Cybersecurity hiring continues to be a problem in this country, particularly in the public sector. Recently, Max Stier, President and CEO, Partnership for Public Service, highlighted some key facts and issues before the House Committee on Homeland Security Subcommittee on Cybersecurity, Infrastructure Protection, & Innovation.

Challenges in Hiring Cyber Talent in Federal Government

Stier educated the committee in his testimony about some rather startling numbers that his organization dug up in their research.

  • In the federal IT workforce, there are 16 times more employees over the age of 50 than under age 30.
  • Roughly one-third of full-time employees on board at the beginning of fiscal 2019 will be eligible to retire by the end of fiscal 2023.
  • Use of the federal Pathways intern program, which should be a main pipeline into federal service, has plummeted.
  • According to the fiscal 2020 budget request, the number of new hires of student interns fell from 35,000 in 2010 to 4,000 in 2018.

He then went on to describe a multitude of challenges and problems surrounding hiring cyber workers in the federal government. Many of these could be applied to other career fields (based on my personal observations) and include such things as cumbersome application and hiring processes, utilizing more private/public sector collaborative projects to recruit, educating the public on opportunities within the government sector, and building a better brand and image. 

Key Recommendations to change the Cyber Talent Gap

Some of the key recommendations from the Partnership for Public Service were:

  • Establishing a civilian cybersecurity reserve program, as proposed in the bipartisan Civilian Cyber Security Reserve Act (H.R. 2894).
  • Allowing agencies to appoint federal employees who have successfully completed reskilling programs to positions in their new field without the employee having to move to a lower grade level, as proposed by the bipartisan Facilitating Federal Employee Reskilling Act (S. 1330).
  • Amending the criteria for direct hire authority to enable agencies to use this authority when they face a shortage of highly qualified applicants.
  • Expanding direct hiring authority for students and recent graduates.
  • Modernizing the veterans’ preference rules, which are currently confusing for both agencies and veterans alike.
  • Improving the Pathways programs, which include the Presidential Management Fellows and Intern and recent graduate programs.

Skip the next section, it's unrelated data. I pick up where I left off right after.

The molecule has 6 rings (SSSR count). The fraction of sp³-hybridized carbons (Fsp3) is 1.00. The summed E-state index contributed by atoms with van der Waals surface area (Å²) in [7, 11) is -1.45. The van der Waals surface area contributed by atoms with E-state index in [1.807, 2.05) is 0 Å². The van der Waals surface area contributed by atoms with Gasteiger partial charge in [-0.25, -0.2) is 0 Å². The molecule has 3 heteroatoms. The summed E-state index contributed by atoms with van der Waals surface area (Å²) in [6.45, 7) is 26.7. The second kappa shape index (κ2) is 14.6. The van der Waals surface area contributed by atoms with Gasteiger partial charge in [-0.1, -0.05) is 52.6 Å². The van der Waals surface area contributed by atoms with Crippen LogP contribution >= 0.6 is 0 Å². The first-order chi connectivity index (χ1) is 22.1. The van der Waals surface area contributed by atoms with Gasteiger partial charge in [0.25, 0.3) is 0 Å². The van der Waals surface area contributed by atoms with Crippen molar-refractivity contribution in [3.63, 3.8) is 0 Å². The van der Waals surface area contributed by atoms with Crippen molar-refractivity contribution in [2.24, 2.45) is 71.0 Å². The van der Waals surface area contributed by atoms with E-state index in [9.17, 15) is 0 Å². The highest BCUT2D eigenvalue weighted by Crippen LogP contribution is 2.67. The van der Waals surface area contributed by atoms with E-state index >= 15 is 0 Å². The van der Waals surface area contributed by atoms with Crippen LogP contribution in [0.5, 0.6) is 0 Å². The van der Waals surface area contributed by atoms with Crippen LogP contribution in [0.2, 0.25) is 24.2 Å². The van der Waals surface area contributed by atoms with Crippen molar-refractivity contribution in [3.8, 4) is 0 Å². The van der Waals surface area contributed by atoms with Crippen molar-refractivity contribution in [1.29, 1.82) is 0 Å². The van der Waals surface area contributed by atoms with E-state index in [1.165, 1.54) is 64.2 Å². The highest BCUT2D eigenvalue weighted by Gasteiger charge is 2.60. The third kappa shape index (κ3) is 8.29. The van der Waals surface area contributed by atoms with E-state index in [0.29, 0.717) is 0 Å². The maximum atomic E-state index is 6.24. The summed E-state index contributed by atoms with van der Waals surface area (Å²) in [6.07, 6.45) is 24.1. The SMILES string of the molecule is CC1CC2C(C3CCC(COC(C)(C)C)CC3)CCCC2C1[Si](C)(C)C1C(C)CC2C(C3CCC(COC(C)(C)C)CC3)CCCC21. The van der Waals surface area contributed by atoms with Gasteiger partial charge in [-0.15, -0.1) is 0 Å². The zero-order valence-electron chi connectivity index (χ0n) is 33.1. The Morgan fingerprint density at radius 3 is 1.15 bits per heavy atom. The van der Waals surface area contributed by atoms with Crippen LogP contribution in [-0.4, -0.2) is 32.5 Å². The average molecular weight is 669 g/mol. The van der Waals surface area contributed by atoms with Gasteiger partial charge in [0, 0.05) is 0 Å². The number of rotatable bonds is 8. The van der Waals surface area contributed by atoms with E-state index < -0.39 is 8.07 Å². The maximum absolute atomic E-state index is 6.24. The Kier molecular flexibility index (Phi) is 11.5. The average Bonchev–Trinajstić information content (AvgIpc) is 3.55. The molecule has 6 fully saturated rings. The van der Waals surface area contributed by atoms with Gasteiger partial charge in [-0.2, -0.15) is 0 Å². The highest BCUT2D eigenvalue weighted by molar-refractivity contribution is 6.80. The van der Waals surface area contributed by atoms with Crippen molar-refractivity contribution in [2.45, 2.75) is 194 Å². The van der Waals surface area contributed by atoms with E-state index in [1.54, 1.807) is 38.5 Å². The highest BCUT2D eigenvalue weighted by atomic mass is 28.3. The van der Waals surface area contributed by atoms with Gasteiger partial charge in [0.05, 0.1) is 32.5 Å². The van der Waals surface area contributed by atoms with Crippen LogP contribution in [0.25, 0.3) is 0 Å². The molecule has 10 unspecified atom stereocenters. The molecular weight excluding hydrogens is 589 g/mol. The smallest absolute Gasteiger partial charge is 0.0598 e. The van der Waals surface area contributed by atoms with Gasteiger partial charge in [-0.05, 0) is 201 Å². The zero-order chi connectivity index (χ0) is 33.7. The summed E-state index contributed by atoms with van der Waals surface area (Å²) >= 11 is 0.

Innovative Approaches Needed to Get Cyber Talent

Many of their recommendations are solving some problems that I have experienced personally. Why couldn’t we go recruit a brilliant local college cybersecurity graduate to become an officer in my guard unit or if I could, why was it made so difficult? Reskilling programs are usually a huge success – just look at the 184th Wing and other ANG units that lost aircraft and had to switch missions. Most didn’t miss a beat as the unit members had already bought into wing culture. Finally, does anybody really understand the Veteran’s preference scoring without copious education on the subject? Does it need to be that hard?

While Stier did not go as far as to say pay workers top dollar and match the private sector, he did point out how antiquated and inflexible the federal pay system. For those fans of cyber policy and law, in charge of hiring or retention at a federal agency, or simply concerned about the demand outweighing supply in this career field, I would recommend you dive in and find recommendations to apply.


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Joe Jabara, JD, is the Director, of the Hub, For Cyber Education and Awareness, Wichita State University. He also serves as an adjunct faculty at two other universities teaching Intelligence and Cyber Law. Prior to his current job, he served 30 years in the Air Force, Air Force Reserve, and Kansas Air National Guard. His last ten years were spent in command/leadership positions, the bulk of which were at the 184th Intelligence Wing as Vice Commander.